Frog Mystery Surfaces at Iron Age Settlement

Archaeologists can't explain their bones at ancient site
By Arden Dier,  Newser Staff
Posted Jun 15, 2022 3:58 PM CDT
Frog Mystery Surfaces at Iron Age Settlement
He's not talking.   (Getty/Supercaliphotolistic)

Excavations carried out ahead of highway work in England have revealed a mass grave full of … long-dead frogs. Experts are at a loss to explain the mass of 8,000 bones from roughly 350 frogs and toads, found buried in a long ditch beside an excavated roundhouse at Bar Hill near Cambridge, where a settlement existed more than 2,000 years ago. "To have so many bones coming from one ditch is extraordinary," Vicki Ewens, senior archaeozoologist at the Museum of London Archaeology, tells the Observer. It's "a puzzling and unexpected find, which we are still trying to fully understand," she adds, per the Cambridge Independent.

Adding to the prehistoric frog mystery is the fact that the bones show no sign of bites, cuts, or burns indicating that the amphibians were eaten, per the Observer. It's possible they were boiled before becoming dinner. But they might instead have become stuck in the ditch or died while hibernating during an especially harsh winter long ago. Another possibility is that the frogs and toads were killed by disease like the highly infectious ranavirus, which wiped out a number of common frogs during the 1980s. Or it could be that the deaths were "caused by a number of different factors, possibly interacting over a long period of time," Ewens tells the Independent. "We just aren't sure yet what these were."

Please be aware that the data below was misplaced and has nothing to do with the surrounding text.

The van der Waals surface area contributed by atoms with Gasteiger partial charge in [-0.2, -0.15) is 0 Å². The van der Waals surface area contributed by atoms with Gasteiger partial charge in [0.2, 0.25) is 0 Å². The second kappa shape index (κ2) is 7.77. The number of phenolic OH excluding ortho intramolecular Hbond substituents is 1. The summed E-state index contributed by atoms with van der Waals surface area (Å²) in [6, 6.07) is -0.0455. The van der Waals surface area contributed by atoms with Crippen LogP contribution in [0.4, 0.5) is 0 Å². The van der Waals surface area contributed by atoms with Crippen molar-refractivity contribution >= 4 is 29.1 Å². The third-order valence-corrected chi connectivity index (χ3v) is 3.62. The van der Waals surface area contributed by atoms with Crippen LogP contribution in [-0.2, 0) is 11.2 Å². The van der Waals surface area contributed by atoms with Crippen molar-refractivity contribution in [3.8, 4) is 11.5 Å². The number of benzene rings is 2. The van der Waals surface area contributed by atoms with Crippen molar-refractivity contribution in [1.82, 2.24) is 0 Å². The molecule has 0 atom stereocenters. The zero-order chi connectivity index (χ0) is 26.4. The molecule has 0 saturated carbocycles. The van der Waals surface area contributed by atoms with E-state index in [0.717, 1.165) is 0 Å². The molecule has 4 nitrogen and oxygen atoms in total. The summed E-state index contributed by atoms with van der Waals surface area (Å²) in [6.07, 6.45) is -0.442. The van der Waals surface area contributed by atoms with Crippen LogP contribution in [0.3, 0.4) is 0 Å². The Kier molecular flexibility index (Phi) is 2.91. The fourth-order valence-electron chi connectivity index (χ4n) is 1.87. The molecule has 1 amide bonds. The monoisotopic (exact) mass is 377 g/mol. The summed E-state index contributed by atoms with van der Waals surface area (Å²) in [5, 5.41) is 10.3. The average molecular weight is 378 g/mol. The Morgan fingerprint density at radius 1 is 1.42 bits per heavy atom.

Though frogs and toads were highly regarded for an association with fertility, likely due to their connection to water, in ancient Egypt, Mesopotamia, and among the Aztecs, there is no evidence of such significance in European Iron Age societies so as to explain the grave, Smithsonian reports. However they died, the frogs may have been originally drawn to the area by beetles and aphids feasting on the settlement's crops—scientists also found evidence of grain processing, per the BBC. (More frogs stories.)

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